The opinion of the court was delivered by: B. Lynn Winmill Chief JudgeUnited States District Court
The Court has before it Rossman Law Group, PLLC's Motion for Reconsideration (Dkt. 60).
A motion to reconsider an interlocutory ruling requires an analysis of two important principles: (1) Error must be corrected; and (2) Judicial efficiency demands forward progress. The former principle has led courts to hold that a denial of a motion to dismiss or for summary judgment may be reconsidered at any time before final judgment. Preaseau v. Prudential Insurance Co., 591 F.2d 74, 79-80 (9th Cir. 1979). While even an interlocutory decision becomes the "law of the case," it is not necessarily carved in stone. Justice Oliver Wendell Holmes concluded that the "law of the case" doctrine "merely expresses the practice of courts generally to refuse to reopen what has been decided, not a limit to their power." Messinger v. Anderson, 225 U.S. 436, 444 (1912). "The only sensible thing for a trial court to do is to set itself right as soon as possible when convinced that the law of the case is erroneous. There is no need to await reversal." In re Airport Car Rental Antitrust Litigation, 521 F.Supp. 568, 572 (N.D.Cal. 1981)(Schwartzer, J.).
The need to be right, however, must co-exist with the need for forward progress. A court's opinions "are not intended as mere first drafts, subject to revision and reconsideration at a litigant's pleasure." Quaker Alloy Casting Co. v. Gulfco Indus., Inc., 123 F.R.D. 282, 288 (N.D.Ill.1988).
Reconsideration of a court's prior ruling under Federal Rule of Civil Procedure 59(e) is appropriate "if (1) the district court is presented with newly discovered evidence, (2) the district court committed clear error or made an initial decision that was manifestly unjust, or (3) there is an intervening change in controlling law." S.E.C. v. Platforms Wireless Int'l Corp., 617 F.3d 1072, 1100 (9th Cir. 2010) (citation omitted). If the motion to reconsider does not fall within one of these three categories, it must be denied.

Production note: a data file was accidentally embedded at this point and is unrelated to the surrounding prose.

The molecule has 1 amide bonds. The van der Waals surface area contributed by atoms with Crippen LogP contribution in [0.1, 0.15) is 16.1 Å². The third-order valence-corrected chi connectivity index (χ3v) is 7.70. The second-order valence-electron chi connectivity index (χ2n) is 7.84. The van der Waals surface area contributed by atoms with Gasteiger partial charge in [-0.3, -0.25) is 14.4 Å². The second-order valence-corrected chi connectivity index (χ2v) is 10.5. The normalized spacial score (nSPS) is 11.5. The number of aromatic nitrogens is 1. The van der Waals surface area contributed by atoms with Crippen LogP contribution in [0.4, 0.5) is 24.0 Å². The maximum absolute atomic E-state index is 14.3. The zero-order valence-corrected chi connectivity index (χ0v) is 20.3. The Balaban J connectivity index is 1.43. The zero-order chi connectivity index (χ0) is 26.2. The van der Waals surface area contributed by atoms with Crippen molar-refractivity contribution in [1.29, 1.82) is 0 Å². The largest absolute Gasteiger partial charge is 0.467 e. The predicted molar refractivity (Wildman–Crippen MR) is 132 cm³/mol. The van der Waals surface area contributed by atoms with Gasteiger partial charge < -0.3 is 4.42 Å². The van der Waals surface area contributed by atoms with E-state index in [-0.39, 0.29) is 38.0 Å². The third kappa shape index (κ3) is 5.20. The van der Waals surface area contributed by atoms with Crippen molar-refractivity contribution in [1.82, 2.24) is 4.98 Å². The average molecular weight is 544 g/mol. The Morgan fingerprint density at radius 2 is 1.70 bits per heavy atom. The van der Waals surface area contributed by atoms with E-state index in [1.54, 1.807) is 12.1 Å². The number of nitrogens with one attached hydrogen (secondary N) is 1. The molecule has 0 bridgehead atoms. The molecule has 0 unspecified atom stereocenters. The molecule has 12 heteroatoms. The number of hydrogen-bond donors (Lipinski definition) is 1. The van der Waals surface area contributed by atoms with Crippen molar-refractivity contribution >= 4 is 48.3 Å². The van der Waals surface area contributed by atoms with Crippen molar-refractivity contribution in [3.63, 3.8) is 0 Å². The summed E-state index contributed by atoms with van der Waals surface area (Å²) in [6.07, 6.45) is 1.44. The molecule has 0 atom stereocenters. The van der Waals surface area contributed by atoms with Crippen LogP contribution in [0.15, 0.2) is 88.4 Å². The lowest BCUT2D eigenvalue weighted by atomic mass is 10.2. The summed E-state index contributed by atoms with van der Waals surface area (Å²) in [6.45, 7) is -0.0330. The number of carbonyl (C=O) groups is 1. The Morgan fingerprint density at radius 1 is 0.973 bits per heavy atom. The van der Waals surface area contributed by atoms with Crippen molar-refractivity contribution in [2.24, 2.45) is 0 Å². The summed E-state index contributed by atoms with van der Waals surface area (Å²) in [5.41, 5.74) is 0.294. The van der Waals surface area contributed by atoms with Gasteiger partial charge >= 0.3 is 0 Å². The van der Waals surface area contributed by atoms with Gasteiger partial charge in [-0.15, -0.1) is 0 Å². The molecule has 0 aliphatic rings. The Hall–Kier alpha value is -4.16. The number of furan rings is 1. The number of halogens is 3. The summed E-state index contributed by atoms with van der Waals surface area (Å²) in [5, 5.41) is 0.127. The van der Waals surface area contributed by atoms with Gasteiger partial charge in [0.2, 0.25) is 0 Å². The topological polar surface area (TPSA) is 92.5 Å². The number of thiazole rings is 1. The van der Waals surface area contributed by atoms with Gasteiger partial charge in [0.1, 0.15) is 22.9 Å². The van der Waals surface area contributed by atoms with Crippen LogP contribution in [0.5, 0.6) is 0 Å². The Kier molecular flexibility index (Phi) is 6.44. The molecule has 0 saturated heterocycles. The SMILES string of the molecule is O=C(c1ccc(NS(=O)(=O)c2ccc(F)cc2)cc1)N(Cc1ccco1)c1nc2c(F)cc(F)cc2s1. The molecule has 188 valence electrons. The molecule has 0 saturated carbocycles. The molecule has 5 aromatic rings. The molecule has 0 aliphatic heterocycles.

Here, Rossman has not met its burden. Rossman may have fleshed out some additional facts not recited in the Court's earlier decision, but they do not the change the Court's opinion of the matter, and the Court will not reconsider its earlier decision.
Moreover, Rossman's suggestion that Hurst breached her contract with them because she obtained substitute counsel before the Court formally granted Rossman's motion to withdraw is unpersuasive. It was prudent for Hurst to immediately obtain substitute counsel when Rossman informed her that it could no longer represent her and filed a motion to withdraw as counsel.
1. Rossman Law Group, PLLC's Motion for Reconsideration (Dkt. 60) is DENIED.
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